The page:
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Friday, February 25, 2011

What's in a naime?

A reader down between Division and Powell writes:

There's a bioswale on my corner now. They stamped the concrete with the street name. It is different from the spelling of the street name on the sign right above it.

I asked the concrete guy how they put the name in concrete. He said, "The city has a stamp."

I said, "Tibbetts is spelled wrong."

He said, "No, this is the correct spelling now. They're going to change all the signs next."

I laughed at this. I said, "I guess I will have change all my stationery."

Then he said, "I thought the 'e' was funny."

The bioswale guy thought the "e" was wrong, when it was one of the only things they got right. Is this surprising to you?

Comments (21)

I think that they got it wrong again... Sam should double check. Surely he meant "Tibet St"... or maybe "Free Tibet St"?

It's been spelled different ways since its creation, though I don't think "Tibbet" was one of them.

Dig a little deeper, and you'll find this.

My guess is the morons just spelt it wrong and, unfortunately, cast it in "stone".

I've noticed misspellings on several of the new curbcuts throughout NE Portland. I think they just don't give a damn.

Either that or just one more indication of the collective I.Q. of the people we have elected.

"Clowns to the left of me, jokers to the right, here I am, stuck in the middle..."

So not only is the plan to redo every single block of our city, but also to rename every street too by the time they are done working us over!! We should have had a clue with this renaming bit when they changed the City of Roses to the City that Works. They just won’t take care of basics, will they? Not glamorous enough for them, so they should move over into the private sector – but then they would have to be accountable for the money they spend and lose their jobs? This must be fun for them, to spend other people’s money!

Should we help them with names?
City Hall, 1221 SW Fourth Avenue - City Hall, 1221 SW Fool’s Avenue

City Hall's reply: "You don't like the new spelling? TS."

Walk east on Fremont (as in John C.) from the NE20s and count the appearances of "Freemont." The possibility that scarce public funds might be wasted to "correct" this endearing eccentricity is discouraging on several counts.

What group / department is (claiming to be) responsible for the decision? I have some toner and 50% rag bond that needs to see some action.

According to "Portland Names and Neighborhoods: Their Historic Origins" by Eugene E. Snyder, Binford and Mort 1979, Tibbetts is named for Oregon pioneer Gideon Tibbetts, and that's with two 'b's and two 't's. That makes the street sign correct.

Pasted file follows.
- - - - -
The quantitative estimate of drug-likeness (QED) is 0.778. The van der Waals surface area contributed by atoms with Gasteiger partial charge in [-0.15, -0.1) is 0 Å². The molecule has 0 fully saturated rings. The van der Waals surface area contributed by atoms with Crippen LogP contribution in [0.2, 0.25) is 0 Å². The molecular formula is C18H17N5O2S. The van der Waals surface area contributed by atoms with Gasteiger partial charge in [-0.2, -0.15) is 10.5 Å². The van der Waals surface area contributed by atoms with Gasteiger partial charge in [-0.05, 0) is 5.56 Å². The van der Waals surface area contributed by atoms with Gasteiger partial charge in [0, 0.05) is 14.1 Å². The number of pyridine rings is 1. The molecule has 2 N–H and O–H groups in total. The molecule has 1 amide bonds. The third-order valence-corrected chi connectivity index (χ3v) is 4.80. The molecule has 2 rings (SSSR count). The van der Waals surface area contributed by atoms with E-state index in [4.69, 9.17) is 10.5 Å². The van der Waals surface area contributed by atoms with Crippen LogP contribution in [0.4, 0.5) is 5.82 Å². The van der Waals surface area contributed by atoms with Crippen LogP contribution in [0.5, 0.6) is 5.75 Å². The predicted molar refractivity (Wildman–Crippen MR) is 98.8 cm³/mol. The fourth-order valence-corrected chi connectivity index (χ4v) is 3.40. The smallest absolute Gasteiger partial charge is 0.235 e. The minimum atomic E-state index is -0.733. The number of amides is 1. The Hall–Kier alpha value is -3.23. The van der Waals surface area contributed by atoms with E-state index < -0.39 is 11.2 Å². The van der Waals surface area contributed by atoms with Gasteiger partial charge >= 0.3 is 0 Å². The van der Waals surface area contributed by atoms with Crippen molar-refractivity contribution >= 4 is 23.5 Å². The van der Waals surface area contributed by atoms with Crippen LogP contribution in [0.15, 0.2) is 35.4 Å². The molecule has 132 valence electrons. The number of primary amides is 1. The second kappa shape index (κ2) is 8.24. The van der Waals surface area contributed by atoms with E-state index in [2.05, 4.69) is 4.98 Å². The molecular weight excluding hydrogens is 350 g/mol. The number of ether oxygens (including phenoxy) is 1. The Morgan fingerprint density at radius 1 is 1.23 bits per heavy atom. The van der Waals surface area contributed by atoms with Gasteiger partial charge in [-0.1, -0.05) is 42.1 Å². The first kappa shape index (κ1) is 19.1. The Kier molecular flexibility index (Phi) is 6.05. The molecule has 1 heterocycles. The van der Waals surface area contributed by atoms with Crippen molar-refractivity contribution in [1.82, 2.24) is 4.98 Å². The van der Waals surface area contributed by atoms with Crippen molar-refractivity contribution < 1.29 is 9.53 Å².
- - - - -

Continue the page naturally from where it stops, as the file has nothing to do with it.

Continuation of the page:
"Freemont" is actually correct. The guy's name was Frémont, which can correctly be translated with two e's.

Mr Grumpy:

No, 3 T's and 2 B's = Tibbetts but yes, the signs are correct.

While we are on streets, you know that the correct pronunciation of Glisan is glisten (not glee-son).

So instead of earning their pay, the workers, the foreman, and the city department manager are wasting our tax dollars instead.

Several levels of incompetence, and not defensible at all.

No embarrassment, either.

No snark in this; just the truth.

Kudos to Mr Grumpy for consulting Snyder on the subject.

I've long suspected that the policy of the city is, for history's sake, when the streetcorners are rebuilt (for whatever reason) the stamps are put back in just as they were before. For instance, before 1933, the corner of SE Woodstock Blvd and 54th Avenue was known (respectively) as 60th Avenue SE and 53rd St SE. Those marks are still in the pavement today. And SE 19th Avenue, in Sellwood, can be read in the sidewalk as E 19th St S - it's full and correct name before the Great Renaming.

Are you certain that the concrete that was there before didn't have the same spelling? I was under the impression they only stamp when replacing a curb with a stamp, and that they purposefully leave the historical misspellings intact.

On closer observation the city concrete guy is indeed correct: the "E" is "funny" in that it is placed upside-down in the stamping. The "tie" -- the the middle bar on the letter -- is usually slightly above the middle, as it is on the painted sign.

Nice to know that at least the field people know their stuff.

Some Guy: Actually, well spotted, that was the point I was going to make before I got too distracted by what I was talking about. I have always had the impression that they carry not only the archaic street names forward, but also any misspellings that may have appertained, for history's sake.

On the opposite corner from the bioswale, the street name stamped into the corner is "Tibbets" ... that spelling mistake seems to be from 1909. Unless they stamped the wrong year, too. So, within 30 feet, we have Tibbetts, Tibbets, and Tibbet.

The center line of the middle tine of the E may be lower, but, Old Zeb, if it was upside down, would it not be facing to the left, thus a backwards E?

So it is reversed and upside down leading me to believe they have these piles of letters they assemble to make stamps to this very day. Like old stooping type setters with cigars and visors.

I bet Vanna White coulda done this better!

City Code pertaining to historical preservation requires that street names be reinstalled as originally placed. This includes renamed streets, misspellings, upsidedown letters, etc. Please cut the workers some slack!

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